Brain Bleed: Why Michael Schumacher’s Helmet Wasn’t Enough
Michael Schumacher is a person who can accurately be described with one word—champion.
Michael Jordan led the way to six NBA titles, Wayne Gretsky counts four Stanley Cups, and Schumacher won seven Formula One (F1) championships. Competing at speeds up to 220 mph, Schumacher is regarded as one of the greatest F1 drivers of all time. Schumacher tempted fate each time he took the wheel of his high performance racecar, and he got away with it.
And so the world was shocked and saddened to hear about his severe brain injury in the Alps last Sunday morning. The details are a blur, but while skiing with his son, Schumacher fell and hit the right side of his head on a jagged rock.
Schumacher had played by the rules, wore a helmet, skied in pairs—but such precautions only help so much. Rescuers say that he maintained consciousness when they first reached him, but his health quickly deteriorated. The exact nature of Schumacher’s injury is unclear, but he did experience significant bleeding in and around his brain—a so-called intracranial hemorrhage.
His period of consciousness and the ensuing downward spiral are reminiscent of British actress Natasha Richardson’s tragic accident on the ski slopes in 2009. Richardson’s bleeding was identified as an epidural hematoma and she tragically passed away soon after her injury.
The skull is often thought of as protective vault for the brain. But, if the soft, gelatin-like brain moved freely within this safe, making contact with the skull frequently, it would quickly succumb to bruising and injury. Fortunately, the brain is suspended in cerebrospinal fluid designed to buffer the motions of every-day life. This impact cushioning system however, cannot stand against a violent traumatic insult like a car accident, blast wave, or head injury. And thus in severe head injuries, it is possible for blood vessels in and around the brain to burst. The result is a rapidly enlarging blood clot, called a hematoma.
A common denominator between Schumacher’s and Richardson’s accidents was the wakeful period following their injuries. Schumacher remained conscious for 90 minutes following his injury. Richardson reportedly had no outward signs of injury after her tumble, joking and declining care from paramedics dispatched to the resort shortly after the actress’s fall.
This “lucid interval” is found in nearly half of all cases of epidural hematoma (Bullock, Neurosurgery, 2006). If bleeding around the brain is involved, the hematoma can grow quickly. As this collection of blood expands, pressure in the head begins to rise. This increased pressure can lead to breathing trouble, a depressed level of consciousness, seizures and abnormalities in blood pressure and heart rate.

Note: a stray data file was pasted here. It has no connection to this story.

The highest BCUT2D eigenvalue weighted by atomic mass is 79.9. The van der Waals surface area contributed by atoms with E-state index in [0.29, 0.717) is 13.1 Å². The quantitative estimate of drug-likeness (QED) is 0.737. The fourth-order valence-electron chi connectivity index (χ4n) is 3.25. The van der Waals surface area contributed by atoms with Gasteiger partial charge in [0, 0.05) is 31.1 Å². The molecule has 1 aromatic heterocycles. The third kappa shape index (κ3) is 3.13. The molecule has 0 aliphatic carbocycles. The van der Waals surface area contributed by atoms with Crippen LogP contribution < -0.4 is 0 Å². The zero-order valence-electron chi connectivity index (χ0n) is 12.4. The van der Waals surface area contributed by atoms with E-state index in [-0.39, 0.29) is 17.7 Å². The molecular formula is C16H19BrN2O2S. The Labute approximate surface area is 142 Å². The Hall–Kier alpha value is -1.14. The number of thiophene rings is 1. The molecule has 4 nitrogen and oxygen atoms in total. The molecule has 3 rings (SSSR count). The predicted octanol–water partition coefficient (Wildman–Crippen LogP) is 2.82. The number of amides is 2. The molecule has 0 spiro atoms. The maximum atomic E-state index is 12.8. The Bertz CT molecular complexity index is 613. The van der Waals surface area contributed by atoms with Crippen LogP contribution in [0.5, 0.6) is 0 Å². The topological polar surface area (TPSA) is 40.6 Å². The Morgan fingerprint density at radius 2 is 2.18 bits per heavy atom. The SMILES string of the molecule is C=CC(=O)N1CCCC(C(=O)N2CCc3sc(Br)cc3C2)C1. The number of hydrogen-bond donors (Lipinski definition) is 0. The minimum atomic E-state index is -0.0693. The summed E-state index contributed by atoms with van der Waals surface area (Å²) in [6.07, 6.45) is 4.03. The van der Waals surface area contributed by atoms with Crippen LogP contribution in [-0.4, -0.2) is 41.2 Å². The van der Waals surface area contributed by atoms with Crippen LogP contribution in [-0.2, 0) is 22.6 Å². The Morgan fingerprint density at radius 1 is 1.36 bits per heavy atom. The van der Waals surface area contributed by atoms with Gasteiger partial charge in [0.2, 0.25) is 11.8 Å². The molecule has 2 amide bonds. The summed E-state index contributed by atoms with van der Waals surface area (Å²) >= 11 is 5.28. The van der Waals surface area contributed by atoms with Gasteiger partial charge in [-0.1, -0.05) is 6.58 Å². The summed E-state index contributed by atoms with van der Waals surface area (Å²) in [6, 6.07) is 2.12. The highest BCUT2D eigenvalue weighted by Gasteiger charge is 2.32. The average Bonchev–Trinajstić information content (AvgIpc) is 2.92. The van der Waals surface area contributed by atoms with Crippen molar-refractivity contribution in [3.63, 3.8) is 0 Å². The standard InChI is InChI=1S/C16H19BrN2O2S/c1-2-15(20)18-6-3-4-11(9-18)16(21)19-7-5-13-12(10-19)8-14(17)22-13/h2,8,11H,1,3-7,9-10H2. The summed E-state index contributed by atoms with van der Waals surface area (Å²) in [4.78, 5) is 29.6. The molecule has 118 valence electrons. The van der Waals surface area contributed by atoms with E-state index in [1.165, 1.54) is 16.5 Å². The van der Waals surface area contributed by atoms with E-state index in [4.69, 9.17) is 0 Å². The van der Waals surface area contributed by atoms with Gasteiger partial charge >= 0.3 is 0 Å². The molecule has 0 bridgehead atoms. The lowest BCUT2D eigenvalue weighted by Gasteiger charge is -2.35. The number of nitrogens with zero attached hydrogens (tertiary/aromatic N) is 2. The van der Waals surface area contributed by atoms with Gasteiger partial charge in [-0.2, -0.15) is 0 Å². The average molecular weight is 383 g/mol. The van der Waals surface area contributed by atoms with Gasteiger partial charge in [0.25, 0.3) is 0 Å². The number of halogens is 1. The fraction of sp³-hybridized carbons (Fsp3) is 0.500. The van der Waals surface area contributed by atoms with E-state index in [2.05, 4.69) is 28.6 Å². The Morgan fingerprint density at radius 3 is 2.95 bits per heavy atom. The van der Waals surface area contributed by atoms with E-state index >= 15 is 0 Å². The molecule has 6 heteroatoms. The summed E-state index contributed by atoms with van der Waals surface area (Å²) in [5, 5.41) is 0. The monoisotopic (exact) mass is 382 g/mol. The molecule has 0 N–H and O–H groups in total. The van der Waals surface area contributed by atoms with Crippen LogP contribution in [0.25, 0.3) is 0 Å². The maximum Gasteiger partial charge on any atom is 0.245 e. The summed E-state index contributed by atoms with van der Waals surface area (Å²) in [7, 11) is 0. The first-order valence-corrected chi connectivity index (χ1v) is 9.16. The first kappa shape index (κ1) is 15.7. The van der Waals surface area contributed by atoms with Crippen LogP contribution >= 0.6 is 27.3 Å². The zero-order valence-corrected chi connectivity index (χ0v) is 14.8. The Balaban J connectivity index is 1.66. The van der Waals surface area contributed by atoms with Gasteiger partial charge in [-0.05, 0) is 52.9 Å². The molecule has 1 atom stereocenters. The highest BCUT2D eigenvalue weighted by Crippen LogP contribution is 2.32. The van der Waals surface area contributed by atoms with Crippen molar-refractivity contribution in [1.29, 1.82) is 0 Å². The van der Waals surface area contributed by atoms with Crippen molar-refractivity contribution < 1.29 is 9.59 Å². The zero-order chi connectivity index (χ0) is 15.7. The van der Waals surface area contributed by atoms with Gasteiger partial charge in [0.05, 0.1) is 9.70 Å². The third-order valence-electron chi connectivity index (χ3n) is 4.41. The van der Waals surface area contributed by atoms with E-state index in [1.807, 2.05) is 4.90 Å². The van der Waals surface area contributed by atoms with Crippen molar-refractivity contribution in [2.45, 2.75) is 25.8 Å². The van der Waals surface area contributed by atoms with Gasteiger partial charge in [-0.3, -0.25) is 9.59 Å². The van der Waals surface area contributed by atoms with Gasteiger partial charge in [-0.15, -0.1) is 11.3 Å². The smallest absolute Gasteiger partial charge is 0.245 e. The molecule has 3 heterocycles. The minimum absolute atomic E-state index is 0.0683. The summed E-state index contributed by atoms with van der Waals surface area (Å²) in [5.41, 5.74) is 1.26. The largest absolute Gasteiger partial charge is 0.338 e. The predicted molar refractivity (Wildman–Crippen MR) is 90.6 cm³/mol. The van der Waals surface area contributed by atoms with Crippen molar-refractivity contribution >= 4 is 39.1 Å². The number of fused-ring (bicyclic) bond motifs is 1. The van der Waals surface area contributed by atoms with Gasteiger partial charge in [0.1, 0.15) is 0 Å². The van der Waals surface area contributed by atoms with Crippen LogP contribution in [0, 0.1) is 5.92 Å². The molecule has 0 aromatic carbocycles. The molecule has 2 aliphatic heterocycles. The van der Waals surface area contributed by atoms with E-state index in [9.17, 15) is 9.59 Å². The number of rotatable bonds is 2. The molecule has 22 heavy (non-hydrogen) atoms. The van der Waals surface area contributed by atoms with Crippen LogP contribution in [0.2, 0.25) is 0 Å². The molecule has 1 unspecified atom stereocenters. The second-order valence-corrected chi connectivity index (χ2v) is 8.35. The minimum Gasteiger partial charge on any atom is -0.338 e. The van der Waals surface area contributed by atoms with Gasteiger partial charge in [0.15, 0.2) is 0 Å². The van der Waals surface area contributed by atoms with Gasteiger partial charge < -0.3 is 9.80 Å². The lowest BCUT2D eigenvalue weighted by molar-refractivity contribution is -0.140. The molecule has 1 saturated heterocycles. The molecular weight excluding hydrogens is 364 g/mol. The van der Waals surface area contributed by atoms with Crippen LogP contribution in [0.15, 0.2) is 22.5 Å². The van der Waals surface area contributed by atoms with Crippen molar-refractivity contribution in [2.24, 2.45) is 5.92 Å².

This lucid period can lead the injured person to waive medical care, as seen in Richardson’s experience. This is not a surprising decision. After all, following a trip or a fall a person often jumps up, brushes themselves off, and insists they are fine in order to nurse their bruised pride away from the attention of others.
It is important to realize the danger of doing this when a head injury is involved. As time passes, more blood is trapped in these very small spaces, causing more pressure and more problems.
Recently, we discussed the devastating long-term effects of concussions, but brain bleeds are dangerous in a very different way. While Schumacher had a history of head and neck trauma, this injury was very different. Both concussions and brain bleeds require quick medical evaluation, but the danger of a bleed in or around the brain is urgent, often life threatening and requires immediate attention.
It is clear that Schumacher did his best to protect his brain; he wore a helmet at the time of the fall. While this likely saved his life, it did not prevent the bleeding and brain injury that he suffered.
As the biology and physics of brain injury becomes clearer, technology develops to protect both professional athletes and weekend warriors from threats to their brains. Impact detectors are one developing frontier. These manifest as “smart” mouth guards and peel-and-stick sensors. These are designed to detect the force on a player’s head after a hit. If a given tackle exceeds a certain level of force, the sensor is activated and the player is notified to seek medical attention. Measuring the force of a hit is an important first step in early detection, but it is an indirect measure of what is really happening to the brain. To date, a comprehensive medical exam is the only way to accurately identify a significant brain injury.
Evidenced by Schumacher’s injury and Richardson’s tragic demise, better protective technology is not advanced enough to prevent significant injury. Currently, participants in sports with a risk for serious brain injury, such as downhill skiing, are advised to wear a helmet. Further steps must be taken.
Informing participants about what brain injuries can look like, their potentially deceptive symptoms, and the importance of immediate medical attention is a logical step forward. Even more critical, people will need to think about the risks of such activities with greater scrutiny. I certainly do not think we should consider limiting activities, but I do hope that with an increased level of awareness participants will be more likely to implement as many safety precautions as possible.
There are many similarities between Richardson’s and Schumacher’s accident but the differences may prove most significant. Though no guarantee of his survival and recovery, Schumacher received high-level medical care almost immediately following his injury. This gives a man who made a career out of finishing first, the best chance to do what he does best: come out on top.